Phone: 612-624-5551
24-hr number: 612-293-0831

Advanced Search

This is an archived story; this page is not actively maintained. Some or all of the links within or related to this story may no longer work.

For the latest University of Minnesota news, visit Discover.


Three women taking a break from hiking by talking to a male guide.

Left to right: Eve Overby, Janet Budack, and Marion Etzwiler, all of Minnesota, stand in a Transylvanian meadow with Ruediger Steinke from Germany, who codirects the OLLI trips to Romania with Dave Johnson. The meadow marks the beginning of the tour group's hike past a string of villages built in the Middle Ages by immigrants to Romania from Saxony.

From ELI to OLLI

The U's ElderLearning Institute is now the Osher Lifelong Learning Institute

By Pauline Oo

From eNews, October 27, 2005

"Spartan days and decadent nights," that's how Dave Johnson, former University of Minnesota, Morris, chancellor and current Osher Lifelong Learning Institute (OLLI) member, describes his OLLI trip to Romania. In September, Johnson led a group of 20 fellow OLLIs on a two-week trek across Transylvania, the mountainous region of Romania--which has earned the nickname Draculaland thanks to the legendary Bran Castle and its Count Dracula.

"The American Heart Association would be proud of us," quips Johnson, who has also headed up several tours to Scandinavia following his retirement as Morris chancellor. Johnson and his Transylvania charges--many of whom were in their 60s--hiked between four and eight miles a day and "got our 20,000 steps in."

Johnson's trip--and the dozens of other overseas tours that OLLI offers--are much more than a two- or three-week excursion. Before leaving on a trip, participants attend six to eight weekly classes or orientation sessions to familiarize themselves with the area's history, geography, and culture (and any blood-dripping legends, of course) so that they have a richer experience in the place they visit. And during a trip, the participants attend hourlong seminars that delve into current affairs or special interest topics. For example, on Johnson's Romanian hike, OLLI members had the chance to learn more about gypsy life and the orphanages-turned-children's homes in that country.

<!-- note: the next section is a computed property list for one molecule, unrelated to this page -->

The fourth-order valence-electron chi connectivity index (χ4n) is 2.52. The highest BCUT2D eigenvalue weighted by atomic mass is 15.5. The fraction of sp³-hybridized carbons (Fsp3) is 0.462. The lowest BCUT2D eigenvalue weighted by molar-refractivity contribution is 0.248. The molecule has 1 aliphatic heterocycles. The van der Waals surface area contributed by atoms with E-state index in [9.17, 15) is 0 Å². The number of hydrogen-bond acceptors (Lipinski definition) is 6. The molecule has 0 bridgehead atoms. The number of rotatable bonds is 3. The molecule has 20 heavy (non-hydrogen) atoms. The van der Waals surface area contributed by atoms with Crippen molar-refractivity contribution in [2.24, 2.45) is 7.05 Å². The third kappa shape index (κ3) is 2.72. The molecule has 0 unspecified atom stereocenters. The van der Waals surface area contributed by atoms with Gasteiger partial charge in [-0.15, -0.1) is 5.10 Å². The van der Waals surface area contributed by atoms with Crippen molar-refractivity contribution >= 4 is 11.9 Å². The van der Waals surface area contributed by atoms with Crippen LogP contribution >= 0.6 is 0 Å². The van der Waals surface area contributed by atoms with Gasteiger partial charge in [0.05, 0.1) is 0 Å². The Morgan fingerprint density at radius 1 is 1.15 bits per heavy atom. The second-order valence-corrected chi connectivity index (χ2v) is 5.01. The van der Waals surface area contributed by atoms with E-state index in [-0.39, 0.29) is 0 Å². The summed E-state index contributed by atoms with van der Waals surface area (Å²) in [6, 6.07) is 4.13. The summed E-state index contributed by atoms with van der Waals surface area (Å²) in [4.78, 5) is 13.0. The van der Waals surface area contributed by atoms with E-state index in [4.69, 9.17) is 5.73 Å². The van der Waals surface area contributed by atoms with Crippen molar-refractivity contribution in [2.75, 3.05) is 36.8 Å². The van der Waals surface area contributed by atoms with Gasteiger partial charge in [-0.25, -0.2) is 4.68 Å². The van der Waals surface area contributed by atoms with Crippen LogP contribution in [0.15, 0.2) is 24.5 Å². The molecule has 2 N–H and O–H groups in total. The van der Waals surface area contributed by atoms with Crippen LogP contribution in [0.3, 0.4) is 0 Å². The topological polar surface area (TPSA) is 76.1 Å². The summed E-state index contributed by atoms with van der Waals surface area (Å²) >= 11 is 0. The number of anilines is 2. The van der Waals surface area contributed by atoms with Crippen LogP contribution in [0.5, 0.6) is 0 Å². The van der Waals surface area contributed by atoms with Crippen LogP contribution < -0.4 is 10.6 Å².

OLLI, which calls itself "a health club for the mind," is an educational and service program for older adults in the Twin Cities metro area. Membership is $195 a year, which allows members to take two courses per session or more, if space is available. OLLI was known as the ElderLearning Institute up until last year, when it changed its name to honor its generous benefactor, Maine businessman Bernard Osher.

The institute is part of the College of Continuing Education and housed in the McNamara Alumni Center on the Twin Cities campus in Minneapolis. OLLI is staffed almost entirely by volunteers, and courses--none of which has a test or gives a grade--are led by volunteers who are current or retired faculty from the University of Minnesota and area colleges, community activists, or OLLI members. Courses are typically held in schools, churches, libraries, community centers, and museums across the Twin Cities metro area. This fall, OLLI members had 180 courses, trips, and activities to choose from.

"OLLI participants are typically retirement-age adults with intellectual curiosity and a love of learning," says founder and executive director Steve Benson. "Together they create an atmosphere conducive to challenging discussions and exploration--of classics and current issues, in specific fields and in the world-at-large." OLLI celebrated its 10th year in September, and it currently has about 800 members.

"One of the highlights of our [Romania] trip was the camaraderie with the group," recalls OLLI member Vern Rylander. "There was a tremendous amount of information exchange every day... [it was] a trip that mixed adventure and learning." Rylander, a U alum, joined OLLI last year "because of all the great classes my wife had gone to." His wife Lesley, who is also a University alum, has been with OLLI for nine years.

Learning doesn't stop just because you're retired or advancing in age. "It continues, and the world continues," says Rylander. "We have to stay abreast of what goes on around us."

Johnson agrees. When he's not leading OLLI trips, you can find Johnson in the OLLI classroom. "I see to it that I'm in two courses a term," says Johnson, who served as OLLI president from 2001 to 2003. "I've taken a lot of classes--everything from religious architecture in the Twin Cities to globalization to theology."

To learn more about the Osher Lifelong Learning Institute, see OLLI.

Related Links